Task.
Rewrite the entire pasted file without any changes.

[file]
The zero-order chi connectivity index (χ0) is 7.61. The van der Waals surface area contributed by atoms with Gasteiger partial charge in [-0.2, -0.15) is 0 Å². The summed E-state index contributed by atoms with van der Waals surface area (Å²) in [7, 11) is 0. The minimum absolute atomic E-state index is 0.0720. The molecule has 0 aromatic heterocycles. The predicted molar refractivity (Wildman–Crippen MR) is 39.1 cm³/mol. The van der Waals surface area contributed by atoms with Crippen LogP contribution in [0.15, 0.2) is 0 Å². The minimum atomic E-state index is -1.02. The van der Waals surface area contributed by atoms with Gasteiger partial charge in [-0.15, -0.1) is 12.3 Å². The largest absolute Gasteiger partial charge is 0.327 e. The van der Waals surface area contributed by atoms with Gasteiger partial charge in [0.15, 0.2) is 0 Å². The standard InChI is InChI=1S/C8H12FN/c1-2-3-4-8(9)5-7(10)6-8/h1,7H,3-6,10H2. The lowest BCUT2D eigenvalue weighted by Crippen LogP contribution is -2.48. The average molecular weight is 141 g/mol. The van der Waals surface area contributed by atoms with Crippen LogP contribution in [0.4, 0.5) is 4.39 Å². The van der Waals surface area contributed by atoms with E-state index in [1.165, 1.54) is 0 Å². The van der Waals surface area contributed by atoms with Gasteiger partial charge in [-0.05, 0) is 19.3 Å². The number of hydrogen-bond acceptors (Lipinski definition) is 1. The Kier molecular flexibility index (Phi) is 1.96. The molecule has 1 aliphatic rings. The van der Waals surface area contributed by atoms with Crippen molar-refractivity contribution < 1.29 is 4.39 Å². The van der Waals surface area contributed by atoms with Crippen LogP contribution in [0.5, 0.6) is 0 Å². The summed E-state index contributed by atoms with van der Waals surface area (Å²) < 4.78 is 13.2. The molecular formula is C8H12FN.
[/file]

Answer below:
The zero-order chi connectivity index (χ0) is 7.61. The van der Waals surface area contributed by atoms with Gasteiger partial charge in [-0.2, -0.15) is 0 Å². The summed E-state index contributed by atoms with van der Waals surface area (Å²) in [7, 11) is 0. The minimum absolute atomic E-state index is 0.0720. The molecule has 0 aromatic heterocycles. The predicted molar refractivity (Wildman–Crippen MR) is 39.1 cm³/mol. The van der Waals surface area contributed by atoms with Crippen LogP contribution in [0.15, 0.2) is 0 Å². The minimum atomic E-state index is -1.02. The van der Waals surface area contributed by atoms with Gasteiger partial charge in [-0.15, -0.1) is 12.3 Å². The largest absolute Gasteiger partial charge is 0.327 e. The van der Waals surface area contributed by atoms with Gasteiger partial charge in [0.15, 0.2) is 0 Å². The standard InChI is InChI=1S/C8H12FN/c1-2-3-4-8(9)5-7(10)6-8/h1,7H,3-6,10H2. The lowest BCUT2D eigenvalue weighted by Crippen LogP contribution is -2.48. The average molecular weight is 141 g/mol. The van der Waals surface area contributed by atoms with Crippen LogP contribution in [0.4, 0.5) is 4.39 Å². The van der Waals surface area contributed by atoms with E-state index in [1.165, 1.54) is 0 Å². The van der Waals surface area contributed by atoms with Gasteiger partial charge in [-0.05, 0) is 19.3 Å². The number of hydrogen-bond acceptors (Lipinski definition) is 1. The Kier molecular flexibility index (Phi) is 1.96. The molecule has 1 aliphatic rings. The van der Waals surface area contributed by atoms with Crippen molar-refractivity contribution < 1.29 is 4.39 Å². The van der Waals surface area contributed by atoms with Crippen LogP contribution in [0.5, 0.6) is 0 Å². The summed E-state index contributed by atoms with van der Waals surface area (Å²) < 4.78 is 13.2. The molecular formula is C8H12FN.